February 18, 1957
When I was a boy I lived in a house on the edge of Tolman Pond, so named for my family, who settled there about one hundred and fifty years ago. In the morning I could look out from my bedroom window and see the sun rise behind the black spruces of Thumb Mountain that turned the lake into a sparkling causeway of little suns dividing two blue fields of water. When I went to bed in the long summer evening the lake had changed to a great expanse of polished, black marble blemished in spots by schools of feeding minnows and by the wheeling, dipping swallows picking insects from its surface.
A little path wound down through the hemlocks that grew between the kitchen door and the shore of the pond, and at its end was our sagging, little wharf that jutted out into the shallow water of the lake amid a profusion of pickerel weed and lily pads. It was here that the Blue Heron, the little row boat that my parents had given me for a seventh birthday, was moored.
I liked best to fish in the early mornings. The sun crept through the east window of my room and pried at my eyelids with delicate, warm fingers. I hurried into shorts and shirt and padded through the sleeping house with bare feet. By the back door was the casting rod already rigged with a big red and white spoon for pickerel, the tackle box, and a can of worms for perch. The lawn was covered with a frosting of glowing dew, which splashed cold against bare ankles. Often my noisy arrival at the wharf startled a great blue heron who had been stalking frogs among the cattails along the shore, and he would hoist his ponderous bulk into the air with wing beats so slow that it seems impossible for him to remain air-borne.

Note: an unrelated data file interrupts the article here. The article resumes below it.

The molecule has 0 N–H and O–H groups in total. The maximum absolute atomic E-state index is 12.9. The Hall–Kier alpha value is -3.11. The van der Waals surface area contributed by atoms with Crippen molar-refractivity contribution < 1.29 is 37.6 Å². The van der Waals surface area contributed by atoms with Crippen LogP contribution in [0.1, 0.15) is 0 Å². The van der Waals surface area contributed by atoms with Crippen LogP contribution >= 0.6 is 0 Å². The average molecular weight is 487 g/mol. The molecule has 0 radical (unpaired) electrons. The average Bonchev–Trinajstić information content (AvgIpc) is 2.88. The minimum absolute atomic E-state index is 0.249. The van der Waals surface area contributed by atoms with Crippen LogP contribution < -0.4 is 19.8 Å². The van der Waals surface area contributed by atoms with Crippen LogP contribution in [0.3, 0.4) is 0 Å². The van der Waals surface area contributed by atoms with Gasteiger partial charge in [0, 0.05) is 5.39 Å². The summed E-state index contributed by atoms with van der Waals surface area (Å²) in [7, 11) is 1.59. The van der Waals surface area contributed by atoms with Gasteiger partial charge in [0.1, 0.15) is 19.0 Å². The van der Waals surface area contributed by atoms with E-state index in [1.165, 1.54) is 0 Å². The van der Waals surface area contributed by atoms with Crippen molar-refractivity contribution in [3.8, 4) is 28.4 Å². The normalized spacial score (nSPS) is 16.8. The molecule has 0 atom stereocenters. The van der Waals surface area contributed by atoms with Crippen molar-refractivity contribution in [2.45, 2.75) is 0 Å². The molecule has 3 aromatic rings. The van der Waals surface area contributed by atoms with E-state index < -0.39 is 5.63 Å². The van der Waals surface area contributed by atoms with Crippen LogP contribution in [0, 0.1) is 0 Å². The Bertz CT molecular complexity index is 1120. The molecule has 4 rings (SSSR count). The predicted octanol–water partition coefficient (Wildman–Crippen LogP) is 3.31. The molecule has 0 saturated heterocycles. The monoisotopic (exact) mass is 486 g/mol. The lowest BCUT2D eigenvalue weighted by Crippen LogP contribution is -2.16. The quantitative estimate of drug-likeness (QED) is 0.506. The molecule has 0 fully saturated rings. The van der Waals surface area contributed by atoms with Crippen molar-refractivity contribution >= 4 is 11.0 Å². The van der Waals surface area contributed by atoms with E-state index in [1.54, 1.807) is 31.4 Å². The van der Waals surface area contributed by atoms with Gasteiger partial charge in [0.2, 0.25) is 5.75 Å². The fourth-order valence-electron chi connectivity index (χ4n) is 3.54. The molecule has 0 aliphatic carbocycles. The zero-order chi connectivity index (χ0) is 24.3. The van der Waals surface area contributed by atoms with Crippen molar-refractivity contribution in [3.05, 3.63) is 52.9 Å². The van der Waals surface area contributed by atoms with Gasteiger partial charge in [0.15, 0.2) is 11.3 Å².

My favorite early morning fishing spot was a patch of lily pads near the wharf which intermingled with other water plants to make a waving, underwater forest. This forest harbored a school of shiners, which attracted pickerel. Pickerel feeding on the shiners would drive them to the top of the water, where they would jump and fall back like a sudden deluge of giant rain drops. Occasionally, if the light were just right, you could see a pickerel lying on the bottom, as motionless as a stick. It did little good to cast and retrieve the spoon just beneath the surface in the conventional manner. It had to be allowed to sink down near the bottom and then be retrieved with slow, tantalizing jerks because the pickerel of Tolman Pond were so well fed that they would seldom swim more than a few feet to strike at a spoon. If ten minutes of casting produced no results, I changed to a hook and worm to catch the ubiquitous, every-hungry perch.